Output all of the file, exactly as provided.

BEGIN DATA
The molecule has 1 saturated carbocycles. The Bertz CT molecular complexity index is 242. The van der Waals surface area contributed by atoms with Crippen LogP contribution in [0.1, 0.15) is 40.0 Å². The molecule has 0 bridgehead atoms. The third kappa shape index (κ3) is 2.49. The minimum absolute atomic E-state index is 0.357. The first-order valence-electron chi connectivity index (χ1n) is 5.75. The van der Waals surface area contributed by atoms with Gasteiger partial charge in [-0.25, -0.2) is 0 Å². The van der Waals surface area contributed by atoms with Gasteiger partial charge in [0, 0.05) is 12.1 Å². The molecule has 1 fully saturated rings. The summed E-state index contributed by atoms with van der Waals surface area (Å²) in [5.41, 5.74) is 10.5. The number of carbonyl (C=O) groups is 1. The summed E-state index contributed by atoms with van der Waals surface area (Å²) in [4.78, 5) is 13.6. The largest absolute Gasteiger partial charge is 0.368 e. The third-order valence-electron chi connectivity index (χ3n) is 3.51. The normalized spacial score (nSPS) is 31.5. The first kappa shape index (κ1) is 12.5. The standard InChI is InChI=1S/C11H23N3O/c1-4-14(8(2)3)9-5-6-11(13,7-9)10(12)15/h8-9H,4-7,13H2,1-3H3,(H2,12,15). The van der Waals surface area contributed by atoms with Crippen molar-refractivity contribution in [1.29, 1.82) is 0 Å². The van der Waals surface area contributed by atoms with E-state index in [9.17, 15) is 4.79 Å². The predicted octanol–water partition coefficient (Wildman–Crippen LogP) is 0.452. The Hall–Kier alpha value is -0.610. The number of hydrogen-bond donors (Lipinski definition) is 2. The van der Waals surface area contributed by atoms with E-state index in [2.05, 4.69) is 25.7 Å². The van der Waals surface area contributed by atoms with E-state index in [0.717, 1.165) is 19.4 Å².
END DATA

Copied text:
The molecule has 1 saturated carbocycles. The Bertz CT molecular complexity index is 242. The van der Waals surface area contributed by atoms with Crippen LogP contribution in [0.1, 0.15) is 40.0 Å². The molecule has 0 bridgehead atoms. The third kappa shape index (κ3) is 2.49. The minimum absolute atomic E-state index is 0.357. The first-order valence-electron chi connectivity index (χ1n) is 5.75. The van der Waals surface area contributed by atoms with Gasteiger partial charge in [-0.25, -0.2) is 0 Å². The van der Waals surface area contributed by atoms with Gasteiger partial charge in [0, 0.05) is 12.1 Å². The molecule has 1 fully saturated rings. The summed E-state index contributed by atoms with van der Waals surface area (Å²) in [5.41, 5.74) is 10.5. The number of carbonyl (C=O) groups is 1. The summed E-state index contributed by atoms with van der Waals surface area (Å²) in [4.78, 5) is 13.6. The largest absolute Gasteiger partial charge is 0.368 e. The third-order valence-electron chi connectivity index (χ3n) is 3.51. The normalized spacial score (nSPS) is 31.5. The first kappa shape index (κ1) is 12.5. The standard InChI is InChI=1S/C11H23N3O/c1-4-14(8(2)3)9-5-6-11(13,7-9)10(12)15/h8-9H,4-7,13H2,1-3H3,(H2,12,15). The van der Waals surface area contributed by atoms with Crippen molar-refractivity contribution in [1.29, 1.82) is 0 Å². The van der Waals surface area contributed by atoms with E-state index in [9.17, 15) is 4.79 Å². The predicted octanol–water partition coefficient (Wildman–Crippen LogP) is 0.452. The Hall–Kier alpha value is -0.610. The number of hydrogen-bond donors (Lipinski definition) is 2. The van der Waals surface area contributed by atoms with E-state index in [2.05, 4.69) is 25.7 Å². The van der Waals surface area contributed by atoms with E-state index in [0.717, 1.165) is 19.4 Å².